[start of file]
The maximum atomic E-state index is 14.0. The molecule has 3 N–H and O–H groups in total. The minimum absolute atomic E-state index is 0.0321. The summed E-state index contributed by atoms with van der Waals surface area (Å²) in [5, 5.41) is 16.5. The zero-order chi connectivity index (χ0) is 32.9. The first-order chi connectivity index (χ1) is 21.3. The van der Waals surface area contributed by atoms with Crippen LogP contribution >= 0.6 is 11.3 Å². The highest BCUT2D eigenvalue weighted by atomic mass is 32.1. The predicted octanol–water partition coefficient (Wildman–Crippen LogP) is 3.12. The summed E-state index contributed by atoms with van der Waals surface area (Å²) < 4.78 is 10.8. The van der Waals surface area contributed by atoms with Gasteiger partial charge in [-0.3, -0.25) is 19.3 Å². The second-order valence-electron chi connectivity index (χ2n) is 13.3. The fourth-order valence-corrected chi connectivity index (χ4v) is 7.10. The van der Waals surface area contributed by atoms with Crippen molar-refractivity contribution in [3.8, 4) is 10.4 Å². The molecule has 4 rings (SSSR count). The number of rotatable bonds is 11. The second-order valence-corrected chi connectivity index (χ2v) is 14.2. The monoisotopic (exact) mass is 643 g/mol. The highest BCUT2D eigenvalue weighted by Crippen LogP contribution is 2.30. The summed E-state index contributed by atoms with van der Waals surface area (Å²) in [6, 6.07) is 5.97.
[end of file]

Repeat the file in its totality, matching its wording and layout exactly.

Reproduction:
The maximum atomic E-state index is 14.0. The molecule has 3 N–H and O–H groups in total. The minimum absolute atomic E-state index is 0.0321. The summed E-state index contributed by atoms with van der Waals surface area (Å²) in [5, 5.41) is 16.5. The zero-order chi connectivity index (χ0) is 32.9. The first-order chi connectivity index (χ1) is 21.3. The van der Waals surface area contributed by atoms with Crippen LogP contribution >= 0.6 is 11.3 Å². The highest BCUT2D eigenvalue weighted by atomic mass is 32.1. The predicted octanol–water partition coefficient (Wildman–Crippen LogP) is 3.12. The summed E-state index contributed by atoms with van der Waals surface area (Å²) < 4.78 is 10.8. The van der Waals surface area contributed by atoms with Gasteiger partial charge in [-0.3, -0.25) is 19.3 Å². The second-order valence-electron chi connectivity index (χ2n) is 13.3. The fourth-order valence-corrected chi connectivity index (χ4v) is 7.10. The van der Waals surface area contributed by atoms with Crippen molar-refractivity contribution in [3.8, 4) is 10.4 Å². The molecule has 4 rings (SSSR count). The number of rotatable bonds is 11. The second-order valence-corrected chi connectivity index (χ2v) is 14.2. The monoisotopic (exact) mass is 643 g/mol. The highest BCUT2D eigenvalue weighted by Crippen LogP contribution is 2.30. The summed E-state index contributed by atoms with van der Waals surface area (Å²) in [6, 6.07) is 5.97.